At any rate, I would stay out of this one unless you can pick up sets for $150 or less from your local stores. If you can, awesome—it’s basically free money because the box should sell for at least $250 regardless of what else is printed and probably closer to $350. If not, don’t bother speculating. Much like the San Diego walkers, there will be a chance to buy in post-hype if you really want a personal set.

Standard With M14: Week One

It’s easy to overrate and underrate cards based on one week’s worth of data. Don’t be swayed by the small sample size—there’s still a lot of M14 Magic to be played before we pass our final judgment of the set. After week one, though, some clear trends have emerged, including a few resurgent cards from previous expansions.


Scavenging Ooze – Jund Midrange is probably the best deck in the format right now, and Scavenging Ooze is a big part of why that is. It’s already up to $20 on StarCityGames.com, and I still like it to hit $25 or $30 at some point this season.

Mutavault – This was a four-of in both monocolored decks that made Top 8 of the Open in Richmond, and it showed up as a two-of in the winning list as well. This one’s up to $20 already as well—I told you to buy these last week, remember?

Xathrid Necromancer – This is the engine that drove the winning W/B Humans deck. It’s a legit card.

Bonfire of the DamnedNaya Midrange and Jund Midrange are straight-up crushing people with this card just like last summer. It’s likely that this will have one more price jump before rotation.

Rakdos’s Return – I talked this one up last week, but your window to buy has almost closed. It’s the trump in the Jund Midrange mirror match.

Imposing Sovereign – Could White Weenie finally be back? A sweet deck did well last weekend, so it’s worth keeping an eye on.

Burning Earth – This is an awesome Jund Midrange killer for your sideboard. Play four of them.


Chandra, Pyromaster; Kalonian Hydra; and Archangel of Thune – None of these cards made the Top 8 in Richmond. A mono-green deck even made the Top 8 in Richmond running zero copies of the Hydra, but Huey Jensen’s performance in the Standard Open in New Jersey may have changed some things. I’m not saying these cards are doomed, but the early returns don’t look great.

Looking Ahead to Theros

We’ve gotten our first look at Theros, and the set seems extremely spicy. If this block is to Greek myth what Innistrad was to horror, it could be an all-time great. You know, if the Limited format is any good.

For speculation purposes, we’ve been told that the block will focus heavily on enchantments. Hmm, what cards currently in Standard might be poised to make a jump based on synergy with cards in Theros?

Ajani’s Chosen – I still think this is too clunky and is probably a third rate Talrand even if all goes well. I might pick up a few at $0.50 to hedge, but I’m not touching it at $1.

Blind Obedience – If this is abusable as an enchantment, it might start to look more enticing.

Ethereal Armor – Pick up foils as throw-ins.

Legion’s Initiative – If "enchantments matter" ends up in Boros colors . . .

Mana Bloom – This is kind of a sweet one. There isn’t much ramp at the two-mana slot anymore, and this triggers an enchantment entering and leaving the battlefield while ramping you. A really intriguing spec pickup with almost zero risk.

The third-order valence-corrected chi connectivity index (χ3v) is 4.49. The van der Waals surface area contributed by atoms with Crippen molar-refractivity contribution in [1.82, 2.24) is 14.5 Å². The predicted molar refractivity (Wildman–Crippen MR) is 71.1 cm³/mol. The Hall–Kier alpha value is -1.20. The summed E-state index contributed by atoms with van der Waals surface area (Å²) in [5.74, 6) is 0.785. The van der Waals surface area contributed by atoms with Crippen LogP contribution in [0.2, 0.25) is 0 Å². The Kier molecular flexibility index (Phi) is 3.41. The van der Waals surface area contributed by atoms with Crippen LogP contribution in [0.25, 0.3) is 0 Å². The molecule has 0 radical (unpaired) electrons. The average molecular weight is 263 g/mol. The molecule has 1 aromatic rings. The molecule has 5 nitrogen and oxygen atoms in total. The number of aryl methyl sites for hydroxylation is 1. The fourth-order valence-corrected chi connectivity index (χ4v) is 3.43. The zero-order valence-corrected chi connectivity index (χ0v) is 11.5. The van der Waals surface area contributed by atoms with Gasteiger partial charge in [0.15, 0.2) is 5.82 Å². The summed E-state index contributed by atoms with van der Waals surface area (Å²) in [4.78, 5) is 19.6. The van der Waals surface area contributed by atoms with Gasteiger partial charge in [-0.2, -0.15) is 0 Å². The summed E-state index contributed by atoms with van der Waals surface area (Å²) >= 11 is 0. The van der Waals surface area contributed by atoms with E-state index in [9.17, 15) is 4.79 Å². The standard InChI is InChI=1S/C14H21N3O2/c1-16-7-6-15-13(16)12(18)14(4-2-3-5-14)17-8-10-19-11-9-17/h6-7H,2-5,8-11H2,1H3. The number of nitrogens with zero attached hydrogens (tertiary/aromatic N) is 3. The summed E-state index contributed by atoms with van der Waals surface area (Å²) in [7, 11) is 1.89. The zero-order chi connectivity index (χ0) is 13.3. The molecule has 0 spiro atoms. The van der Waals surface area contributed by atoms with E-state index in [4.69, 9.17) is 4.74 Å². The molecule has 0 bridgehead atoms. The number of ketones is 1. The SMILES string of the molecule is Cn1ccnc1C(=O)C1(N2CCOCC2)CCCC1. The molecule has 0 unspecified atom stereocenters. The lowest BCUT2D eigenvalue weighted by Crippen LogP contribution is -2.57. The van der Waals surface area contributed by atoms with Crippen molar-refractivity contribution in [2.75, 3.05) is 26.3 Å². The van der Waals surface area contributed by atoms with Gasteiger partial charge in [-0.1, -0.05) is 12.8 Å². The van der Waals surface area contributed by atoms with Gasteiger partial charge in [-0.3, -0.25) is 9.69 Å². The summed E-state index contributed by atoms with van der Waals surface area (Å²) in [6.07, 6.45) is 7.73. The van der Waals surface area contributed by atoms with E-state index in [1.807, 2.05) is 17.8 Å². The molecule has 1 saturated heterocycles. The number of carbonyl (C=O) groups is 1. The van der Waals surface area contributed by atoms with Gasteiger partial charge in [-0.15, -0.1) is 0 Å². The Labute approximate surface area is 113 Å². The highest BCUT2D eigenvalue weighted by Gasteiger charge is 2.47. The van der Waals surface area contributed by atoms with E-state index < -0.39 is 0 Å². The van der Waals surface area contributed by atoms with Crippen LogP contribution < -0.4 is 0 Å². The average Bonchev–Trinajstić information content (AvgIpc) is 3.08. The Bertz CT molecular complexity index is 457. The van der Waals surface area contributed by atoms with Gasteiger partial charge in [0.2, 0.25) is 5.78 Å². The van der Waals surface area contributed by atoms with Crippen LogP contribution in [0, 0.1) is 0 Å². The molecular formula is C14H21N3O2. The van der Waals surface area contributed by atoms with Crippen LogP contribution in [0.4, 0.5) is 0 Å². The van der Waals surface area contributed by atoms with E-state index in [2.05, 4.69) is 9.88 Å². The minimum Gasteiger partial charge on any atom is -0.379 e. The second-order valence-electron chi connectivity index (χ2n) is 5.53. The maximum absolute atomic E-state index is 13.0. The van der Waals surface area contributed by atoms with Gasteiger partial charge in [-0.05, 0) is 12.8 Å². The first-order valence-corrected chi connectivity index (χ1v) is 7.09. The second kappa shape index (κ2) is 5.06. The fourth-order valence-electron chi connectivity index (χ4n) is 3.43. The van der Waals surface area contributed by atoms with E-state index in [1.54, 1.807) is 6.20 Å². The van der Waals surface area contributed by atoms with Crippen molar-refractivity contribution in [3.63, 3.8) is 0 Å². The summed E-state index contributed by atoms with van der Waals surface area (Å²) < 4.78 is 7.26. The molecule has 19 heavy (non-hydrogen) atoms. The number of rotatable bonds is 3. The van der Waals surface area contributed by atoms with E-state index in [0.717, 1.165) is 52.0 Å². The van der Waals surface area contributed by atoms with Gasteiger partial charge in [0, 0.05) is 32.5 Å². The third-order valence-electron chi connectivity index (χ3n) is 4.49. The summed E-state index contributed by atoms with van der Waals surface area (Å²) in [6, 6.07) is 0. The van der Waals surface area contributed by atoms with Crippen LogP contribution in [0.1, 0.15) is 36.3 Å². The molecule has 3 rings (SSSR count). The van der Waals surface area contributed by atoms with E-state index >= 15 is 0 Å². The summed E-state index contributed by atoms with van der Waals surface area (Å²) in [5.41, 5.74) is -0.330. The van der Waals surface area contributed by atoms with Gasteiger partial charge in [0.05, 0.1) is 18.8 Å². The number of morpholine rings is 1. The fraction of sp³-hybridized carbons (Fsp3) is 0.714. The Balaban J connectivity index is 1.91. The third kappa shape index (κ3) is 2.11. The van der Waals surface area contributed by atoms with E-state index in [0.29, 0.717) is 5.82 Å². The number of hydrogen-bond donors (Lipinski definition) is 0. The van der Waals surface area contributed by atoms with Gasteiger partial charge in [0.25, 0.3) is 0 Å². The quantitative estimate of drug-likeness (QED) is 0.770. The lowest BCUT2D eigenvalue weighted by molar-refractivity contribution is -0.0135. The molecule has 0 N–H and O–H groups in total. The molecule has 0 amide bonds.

Oath of the Ancient Wood – Would this be good enough even if it said "creature" or "land?" I doubt it.

Sundering Growth – If enchantments are everywhere, I could see this joining forces with Advent of the Wurm. Snag foils.

Underworld Connections – I don’t love this post-hype sleeper, but it’s certainly on my list of powerful cards that could end up rebounding.

What about older cards for Modern, Legacy, or casual fun? You might want to consider buying some of the following:

Opalescence – You can still find these for a buck or two, and it’s a neat little win condition for a creatureless deck. March of the Machines is a bulk rare, though, so don’t expect this one to make too many waves.

Serra’s Sanctum – Obviously this is a pricey spec—a reserved list land that already sees competitive play. It’s probably not going to drop in price, though, and Commander players are probably going to drive the demand at least a little this fall.

Here are a few other idle thoughts I have about Theros:

– I’m still convinced that we’re getting a cycle of legendary dual lands this fall. They’ll help support Commander, and the new legend rule paves the way for them to play intuitively. Wizards said we’re getting a cycle that "people have been asking for." I think this is it.

 – Just because Sun Titan is in the Theros Duel Deck does not mean that the Titans will be reprinted. In fact, it means that the card will likely not be coming back. Remember how Niv-Mizzet, the Firemind was in the Izzet vs. Golgari Duel Deck? This is like that.

– I still don’t like Didgeridoo, but that might be because I’m bitter about the card. I’ve been snarking about it being the longest of long shots for months, and now Wizards says this is a Minotaur-heavy set? You’ve got to be kidding me! I hope the card is in Theros as an uncommon just to mess with people.

Wait—it’s on the reserved list??? Boo! I still don’t think buying a set is a good idea, but I just dug mine out of the closet and am probably not going to sell them until September at the earliest. I’m not even joking; this might have an Eye of Ugin-esque spike to $20 before finally settling in the $4-$5 range. Of course, typing that sentence made me want to vomit.

Until next week –

– Chas Andres